Christmas tree burn test

December 12, 2008

Watering your Christmas tree is the number one thing you should do to prevent a dangerous fire, but could products that serve as fire retardants help, too?

Four weeks ago Action News picked up six Frasier furs. We watered three of the trees then sprayed one with No Burn Christmas Tree Fire Gard, another with Fire Freeze Fire Block, and left the third one as is.

The other three trees we did not water, but treated two in that group with the same products.

A week later, we noticed that, strangely, our Fire Freeze Fire Block tree that was watered turned brown. The company believes the water allowed the tree to soak up more of the chemical.

Regardless, four weeks later we took all of our trees to the Bucks County Public Safety Training Center and enlisted the help of Chief Fred Hashagen and his team.

"If it keeps the fire down enough so people can get out that's the key for it; if it doesn't ignite at all that's great."

First we test No Burn Christmas Tree Gard. The treated unwatered tree is engulfed in about ten seconds. On the other hand the watered tree sprayed with No Burn ignites, but takes more than a minute and sixteen seconds to spread and eventually puts itself out.

"It did contain it. If you look at that tree, there is still a lot of material left; on that tree, it is a good treatment on it the whole thing comes down to keeping it watered though," said Chief Hashagen.

Next we tested Fire Freeze Fire Block. Remember even our watered tree was brown and brittle from the chemical. But the unwatered treated tree took only moments to become engulfed in flames. But check out the watered tree, although it caught fire it never gets engulfed and put itself out.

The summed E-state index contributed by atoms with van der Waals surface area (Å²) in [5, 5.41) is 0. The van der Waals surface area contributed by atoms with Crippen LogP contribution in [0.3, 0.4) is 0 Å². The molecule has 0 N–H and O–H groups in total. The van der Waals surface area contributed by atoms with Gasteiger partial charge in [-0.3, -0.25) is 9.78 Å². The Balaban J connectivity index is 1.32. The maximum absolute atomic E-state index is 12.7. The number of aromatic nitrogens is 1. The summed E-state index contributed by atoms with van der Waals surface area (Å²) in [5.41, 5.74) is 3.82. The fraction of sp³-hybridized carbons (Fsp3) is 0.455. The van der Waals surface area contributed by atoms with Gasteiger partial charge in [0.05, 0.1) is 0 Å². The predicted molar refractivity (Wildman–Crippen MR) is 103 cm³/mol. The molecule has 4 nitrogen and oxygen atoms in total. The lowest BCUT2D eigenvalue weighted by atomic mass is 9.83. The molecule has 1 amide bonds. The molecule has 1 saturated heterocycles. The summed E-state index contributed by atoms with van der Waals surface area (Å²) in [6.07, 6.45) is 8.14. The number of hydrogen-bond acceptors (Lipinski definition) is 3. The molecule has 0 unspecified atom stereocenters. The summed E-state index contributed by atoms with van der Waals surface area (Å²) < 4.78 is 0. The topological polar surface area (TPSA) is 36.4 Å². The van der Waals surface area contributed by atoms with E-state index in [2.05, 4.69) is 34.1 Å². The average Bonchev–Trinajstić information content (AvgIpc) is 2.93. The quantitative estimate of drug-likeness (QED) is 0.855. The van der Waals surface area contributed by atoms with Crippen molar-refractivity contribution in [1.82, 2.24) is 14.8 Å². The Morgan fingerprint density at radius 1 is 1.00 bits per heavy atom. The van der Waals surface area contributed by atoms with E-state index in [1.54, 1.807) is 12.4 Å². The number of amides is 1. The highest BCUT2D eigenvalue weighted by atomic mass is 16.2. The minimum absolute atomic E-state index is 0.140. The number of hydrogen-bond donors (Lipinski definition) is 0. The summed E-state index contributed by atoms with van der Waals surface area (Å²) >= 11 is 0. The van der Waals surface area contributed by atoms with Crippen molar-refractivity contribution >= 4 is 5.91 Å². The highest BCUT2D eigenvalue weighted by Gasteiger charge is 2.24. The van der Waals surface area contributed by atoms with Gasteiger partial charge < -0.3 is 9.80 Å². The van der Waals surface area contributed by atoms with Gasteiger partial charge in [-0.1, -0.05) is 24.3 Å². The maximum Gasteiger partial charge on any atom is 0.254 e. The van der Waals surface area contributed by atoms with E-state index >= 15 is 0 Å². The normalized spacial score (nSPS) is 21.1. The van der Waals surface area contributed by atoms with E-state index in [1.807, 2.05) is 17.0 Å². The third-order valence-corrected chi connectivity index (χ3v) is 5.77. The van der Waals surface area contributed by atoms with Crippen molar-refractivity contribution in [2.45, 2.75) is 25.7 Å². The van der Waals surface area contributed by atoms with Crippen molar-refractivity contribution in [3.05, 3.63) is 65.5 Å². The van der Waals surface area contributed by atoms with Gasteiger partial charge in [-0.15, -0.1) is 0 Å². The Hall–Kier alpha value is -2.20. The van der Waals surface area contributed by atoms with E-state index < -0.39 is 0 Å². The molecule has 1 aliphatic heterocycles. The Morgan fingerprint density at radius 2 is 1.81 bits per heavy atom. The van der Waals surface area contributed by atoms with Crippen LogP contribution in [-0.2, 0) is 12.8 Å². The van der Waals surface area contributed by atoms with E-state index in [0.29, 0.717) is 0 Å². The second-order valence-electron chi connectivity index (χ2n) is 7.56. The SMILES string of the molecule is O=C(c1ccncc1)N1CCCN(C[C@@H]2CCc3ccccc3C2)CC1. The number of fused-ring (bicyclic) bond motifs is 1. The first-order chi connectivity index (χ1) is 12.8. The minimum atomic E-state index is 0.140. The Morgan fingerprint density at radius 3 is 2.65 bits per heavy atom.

"It might give you enough time to get out of the house and preserve some of your house do a lot less property damage."

When you compare all three watered trees with each other, No Burn gave you a few more seconds to react, however Fire Block never allows the tree to flare out of control.

So how would these products fair on artificial decorations? We sprayed one wreath with No Burn and a second wreath with Fire Freeze Fire Block. Neither wreath ever becomes engulfed in flames and both wreaths fully extinguished themselves in a matter of seconds!

Chief Hashagen was impressed with both products.

"It gives you a little bit more time."

The President of No Burn told us he is very surprised by the results of our test. He told us in every other test of the product, including one conducted by Underwriters Laboratories, the trees did not ignite.

Spokespeople at Fire Block told us their product is not recommended for use on live trees.

**Note: No Burn spells it's Christmas Tree Gard with no "u" in the word Gard.**

For more information:
Christmas Tree Safety Tips
More Christmas Tree Safety Tips

Fire Freeze Fire Block Statement:

As far as your results go, we find them true to what the product does, yet a bit suprised that the dry tree did in fact burn. Fire Block works best on any class A material, wood being class A.

We feel that the sap within the dried tree created an entirely different fire. The sap can fuel the fire from within, which is what makes the pine tree burn so quickly. Fire Block cannot penetrate into the sap, that's most likely what burnt so quickly on the dry tree. It's also what creates chimney fires if you burn pine. We don't feel either product would have helped protect the dried out tree.

Fire Block is NFPA 225 and ASTME 84 tested and approved.

Fire Block is not recommended for use on live plants or trees, and unfortunately, as it did indeed help to prevent the tree from becoming engulfed in flames, it caused the discoloration as well. This does not happen on processed class A materials (paper, wood, ect.) and will not happen on artificial x-mass trees, wreaths or other decorations.

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